Spieth Rules

Jordan Spieth and the US Open

What an amazing US Open. A lot of people panned it because of the conditions of the greens and the crazy slopes, but that made it interesting.

By winning the US Open at the age of 21, he became the youngest man to win the US Open since Bobby Jones in 1923. That is almost 100 years. Quite the feat. And that ain’t all folks. He is only the sixth person in history to win the Masters and then win the US Open as well. The last person to do it was naturally Tiger Woods in 2002.

Chambers Bay

The Chambers Bay Golf course became as much of a story as the competition. It took a lot of heat for the condition of the greens and the layout of the course. It was also interesting having trains going by the golf course. We  don’t remember ever seeing that before.

Morning vs. Afternoon

It was also interesting that the entire course played differently in the afternoon than it did in the morning. The grounds crew would water the course overnight and they would get the wetness such that the ball rolled at a certain speed designated by the person from the USGA who set up the course each day. However, the course was built on a sand and gravel quarry and the moisture would drain away during the day and by the afternoon, the ball moved considerably faster and the surface didn’t grip it as well.

Poa annua

The greens also ran differently in the afternoon. Apparently the greens are supposed to be fine fescue but poa annua invaded some of the greens. By afternoon it grew some and people said it was like playing on broccoli or cauliflower.  One woman commentator said she had grown up playing on Poa annua and preferred it to Bermuda grass. But a lot of others had a lot to say about the conditions. One person said it was the first time in history that people were happy to miss the cut and go home and not have to play the course anymore. Sounds a bit like sour grapes, but to each his own.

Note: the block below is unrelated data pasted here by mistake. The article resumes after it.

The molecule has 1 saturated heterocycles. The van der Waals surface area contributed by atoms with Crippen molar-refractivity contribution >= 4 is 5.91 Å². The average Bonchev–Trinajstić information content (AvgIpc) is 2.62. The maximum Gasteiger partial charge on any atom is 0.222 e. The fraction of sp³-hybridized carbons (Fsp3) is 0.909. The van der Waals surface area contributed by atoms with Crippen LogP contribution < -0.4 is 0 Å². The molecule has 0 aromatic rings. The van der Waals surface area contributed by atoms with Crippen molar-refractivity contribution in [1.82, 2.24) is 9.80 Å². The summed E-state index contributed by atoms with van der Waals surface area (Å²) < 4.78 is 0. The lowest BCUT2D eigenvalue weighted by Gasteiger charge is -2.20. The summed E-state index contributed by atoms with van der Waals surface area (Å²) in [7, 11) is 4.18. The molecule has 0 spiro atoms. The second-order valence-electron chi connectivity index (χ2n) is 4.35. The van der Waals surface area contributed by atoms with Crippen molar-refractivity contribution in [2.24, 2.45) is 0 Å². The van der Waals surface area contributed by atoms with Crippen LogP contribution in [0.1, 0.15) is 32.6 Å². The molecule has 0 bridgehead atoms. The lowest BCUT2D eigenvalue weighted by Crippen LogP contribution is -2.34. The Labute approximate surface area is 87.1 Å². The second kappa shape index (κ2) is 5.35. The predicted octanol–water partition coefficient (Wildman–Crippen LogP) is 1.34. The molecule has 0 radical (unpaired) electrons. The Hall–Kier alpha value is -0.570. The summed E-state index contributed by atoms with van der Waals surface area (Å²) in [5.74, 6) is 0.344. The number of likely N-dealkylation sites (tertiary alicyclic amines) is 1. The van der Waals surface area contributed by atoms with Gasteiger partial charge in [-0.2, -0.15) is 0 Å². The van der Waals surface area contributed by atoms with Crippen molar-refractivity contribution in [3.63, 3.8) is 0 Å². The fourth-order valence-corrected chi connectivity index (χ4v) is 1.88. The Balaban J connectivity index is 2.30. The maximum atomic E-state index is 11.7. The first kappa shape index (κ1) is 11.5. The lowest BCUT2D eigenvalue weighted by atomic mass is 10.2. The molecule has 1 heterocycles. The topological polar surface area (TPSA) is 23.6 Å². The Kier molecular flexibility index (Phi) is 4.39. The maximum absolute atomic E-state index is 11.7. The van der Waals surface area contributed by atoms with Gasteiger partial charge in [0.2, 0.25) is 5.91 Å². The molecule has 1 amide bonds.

Roll on

Other people complained about the slopes. One person said it wasn’t reasonable to hit the ball within a yard of the hole and then watch it roll 50 yards away. There were some dramatic slopes, there is no doubt about that.


The commentators kept talking about how the fairways were much wider than usual. It didn’t seem to matter. A lot of people still missed them and hit into bunkers, of which there were a lot, (why not make use of the sand from the quarry?) or they hit into the rough. And what a rough it was with tall grass that you wanted to take a scythe to.


The course was also unusual because of the elevation changes. On several par 3s, the tee was 50 to 90 feet above the green which made judging the distance and what club to use that much more difficult.

Complaints bogus?

But, we ask ourselves, if the course was really all that bad, how did Louis Oosthuizen manage to tie for the lowest 9 hole score in US Open history on the back nine?

Fascinating Finish

So Oosthuizen finishes with four under par, but it seemed it wasn’t going to be quite good enough with the people still left to finish. Spieth had a birdie on the 16th hold and that put him 3. But that vanished on the next hole which he double bogeyed. That put him even with Oosthuizen who had just birdied the 18th hole. Dustin Johnson who was also in the last pair birdied the 17th hole. Then Spieth birdies the 18th putting him at 5 under. But, Johnson hits a great tee shot and has a chance to win with a putt for eagle. He misses and the ball rolls 5 feet past the cup. So everyone assumes that he will sink it and tie at 5 under and have a playoff the next day. But he misses the putt, makes the tap in and ties Oosthuizen for second. And Spieth makes history. You feel bad for Johnson, but it was compelling viewing.